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Identifying a rat problem

Suspect you have a rat problem? Read on.


Just recently there was some program on TV called Rat Pack, it followed a small family pest control business. I watched a few episodes and I found it quite interesting, especially as so many of the problems and infestations they came across were urban in nature which is something I’m not so familiar with.

The TV company didn’t pull many punches when it came to the reality of pest extermination and showed quite graphic footage of the brothers killing rats in various ways from traps through to hunting with a terrier (hunting rats is exempt from the Hunting Act 2004), and they even tried to explore the social aspects and moral dilemmas that exterminators face every day. After all, how easy can it be killing small animals for a living?

Anyhow, one that that struck me about the program was its focus on infestations. No doubt the program makers figured that the worse the infestation the better the TV, and I think they were probably right. However it did mean that what it claimed was evidence of rats was actually evidence of a rat infestation, so if you wanted to learn what the first sign of a rat problem might be then you would be sadly disappointed.


Identifying you have a rat problem in your chicken pen

The best way to deal with rats is to treat a problem long before it becomes an infestation. When you keep chickens and with winter just over the horizon, rats become as inevitable as death and taxes. So I wasn’t in the least surprised when I came across rat sign earlier today.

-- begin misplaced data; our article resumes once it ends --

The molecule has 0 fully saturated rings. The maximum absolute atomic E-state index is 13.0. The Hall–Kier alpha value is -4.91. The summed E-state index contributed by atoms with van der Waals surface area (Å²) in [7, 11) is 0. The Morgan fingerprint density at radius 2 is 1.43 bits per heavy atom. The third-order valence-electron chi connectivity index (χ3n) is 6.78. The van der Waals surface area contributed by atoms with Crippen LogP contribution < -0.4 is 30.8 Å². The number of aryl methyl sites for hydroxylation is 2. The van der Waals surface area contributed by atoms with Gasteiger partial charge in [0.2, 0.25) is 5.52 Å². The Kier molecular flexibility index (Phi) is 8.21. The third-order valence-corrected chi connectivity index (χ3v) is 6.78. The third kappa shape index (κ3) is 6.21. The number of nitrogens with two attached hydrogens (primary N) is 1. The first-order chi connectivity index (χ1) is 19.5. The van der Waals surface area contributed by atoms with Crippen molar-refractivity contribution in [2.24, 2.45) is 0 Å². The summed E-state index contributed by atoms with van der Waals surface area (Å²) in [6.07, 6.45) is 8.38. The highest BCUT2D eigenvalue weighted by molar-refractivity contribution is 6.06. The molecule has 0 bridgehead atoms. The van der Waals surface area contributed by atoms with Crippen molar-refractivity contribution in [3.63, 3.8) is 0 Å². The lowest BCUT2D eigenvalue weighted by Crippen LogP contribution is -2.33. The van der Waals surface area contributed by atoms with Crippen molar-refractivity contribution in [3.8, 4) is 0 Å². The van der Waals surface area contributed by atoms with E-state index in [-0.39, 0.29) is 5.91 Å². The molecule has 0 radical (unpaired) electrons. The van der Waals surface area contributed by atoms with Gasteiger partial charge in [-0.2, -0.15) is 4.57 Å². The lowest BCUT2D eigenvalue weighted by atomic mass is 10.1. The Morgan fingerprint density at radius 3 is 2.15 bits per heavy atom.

I took this picture, if you look carefully you can see a track that runs from the corner of the pen towards the bottom left corner of the picture. Rat runs usually follow straight lines.

how to spot rat trails


Below is a bit closer, you can clearly see where rats have trampled the lower vegetation and pushed the longer grasses aside.


rat trail


And here is where the buggers have burrowed under the chicken pen fence to steal chicken food!


rat trail closeup


Killing rats

Know you have a rat problem? Read our simple 5 step guide to killing rats.

One Response to “Identifying a rat problem”

  1. All About Chickens» Blog Archive » Preparing for winter Says:

    [...] Rats are another problem that comes with winter. All summer there has been plenty for them to eat but as the food becomes scarce they’ll be on the prowl for a new source of food. Don’t underestimate rats, they will come for the chicken feed, both at the feeder, and if they can get to it, your grain supply. How to tell if you have a rat problem. [...]

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